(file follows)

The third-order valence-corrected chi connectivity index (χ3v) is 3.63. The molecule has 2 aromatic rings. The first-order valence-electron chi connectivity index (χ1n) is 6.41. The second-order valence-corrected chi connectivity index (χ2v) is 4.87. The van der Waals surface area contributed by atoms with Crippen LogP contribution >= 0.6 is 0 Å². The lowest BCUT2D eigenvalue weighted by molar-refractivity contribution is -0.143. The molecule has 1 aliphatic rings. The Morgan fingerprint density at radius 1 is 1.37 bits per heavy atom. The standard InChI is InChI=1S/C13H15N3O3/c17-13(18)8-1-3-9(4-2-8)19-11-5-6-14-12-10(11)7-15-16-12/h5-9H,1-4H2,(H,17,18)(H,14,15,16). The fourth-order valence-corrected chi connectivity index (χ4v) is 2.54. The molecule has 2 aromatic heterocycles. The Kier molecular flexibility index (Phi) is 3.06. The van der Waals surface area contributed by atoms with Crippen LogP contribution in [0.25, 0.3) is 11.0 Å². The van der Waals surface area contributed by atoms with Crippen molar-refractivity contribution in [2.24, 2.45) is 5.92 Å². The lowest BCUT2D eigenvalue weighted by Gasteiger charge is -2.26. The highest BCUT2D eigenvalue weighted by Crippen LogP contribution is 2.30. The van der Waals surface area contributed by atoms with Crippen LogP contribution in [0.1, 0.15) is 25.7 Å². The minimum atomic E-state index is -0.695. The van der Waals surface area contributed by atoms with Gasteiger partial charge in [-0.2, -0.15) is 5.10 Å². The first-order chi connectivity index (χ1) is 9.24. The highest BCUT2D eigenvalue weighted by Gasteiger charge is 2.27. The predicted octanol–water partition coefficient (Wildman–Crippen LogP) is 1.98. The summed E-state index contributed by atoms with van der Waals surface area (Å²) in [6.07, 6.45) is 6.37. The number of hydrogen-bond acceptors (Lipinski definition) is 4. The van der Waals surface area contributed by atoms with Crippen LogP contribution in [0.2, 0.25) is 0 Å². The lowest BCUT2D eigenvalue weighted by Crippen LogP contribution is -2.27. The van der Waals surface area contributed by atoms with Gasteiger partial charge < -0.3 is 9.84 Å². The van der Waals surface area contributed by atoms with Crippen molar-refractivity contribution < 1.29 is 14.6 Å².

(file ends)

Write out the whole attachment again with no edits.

The third-order valence-corrected chi connectivity index (χ3v) is 3.63. The molecule has 2 aromatic rings. The first-order valence-electron chi connectivity index (χ1n) is 6.41. The second-order valence-corrected chi connectivity index (χ2v) is 4.87. The van der Waals surface area contributed by atoms with Crippen LogP contribution >= 0.6 is 0 Å². The lowest BCUT2D eigenvalue weighted by molar-refractivity contribution is -0.143. The molecule has 1 aliphatic rings. The Morgan fingerprint density at radius 1 is 1.37 bits per heavy atom. The standard InChI is InChI=1S/C13H15N3O3/c17-13(18)8-1-3-9(4-2-8)19-11-5-6-14-12-10(11)7-15-16-12/h5-9H,1-4H2,(H,17,18)(H,14,15,16). The fourth-order valence-corrected chi connectivity index (χ4v) is 2.54. The molecule has 2 aromatic heterocycles. The Kier molecular flexibility index (Phi) is 3.06. The van der Waals surface area contributed by atoms with Crippen LogP contribution in [0.25, 0.3) is 11.0 Å². The van der Waals surface area contributed by atoms with Crippen molar-refractivity contribution in [2.24, 2.45) is 5.92 Å². The lowest BCUT2D eigenvalue weighted by Gasteiger charge is -2.26. The highest BCUT2D eigenvalue weighted by Crippen LogP contribution is 2.30. The van der Waals surface area contributed by atoms with Crippen LogP contribution in [0.1, 0.15) is 25.7 Å². The minimum atomic E-state index is -0.695. The van der Waals surface area contributed by atoms with Gasteiger partial charge in [-0.2, -0.15) is 5.10 Å². The first-order chi connectivity index (χ1) is 9.24. The highest BCUT2D eigenvalue weighted by Gasteiger charge is 2.27. The predicted octanol–water partition coefficient (Wildman–Crippen LogP) is 1.98. The summed E-state index contributed by atoms with van der Waals surface area (Å²) in [6.07, 6.45) is 6.37. The number of hydrogen-bond acceptors (Lipinski definition) is 4. The van der Waals surface area contributed by atoms with Crippen LogP contribution in [0.2, 0.25) is 0 Å². The lowest BCUT2D eigenvalue weighted by Crippen LogP contribution is -2.27. The van der Waals surface area contributed by atoms with Gasteiger partial charge < -0.3 is 9.84 Å². The van der Waals surface area contributed by atoms with Crippen molar-refractivity contribution < 1.29 is 14.6 Å².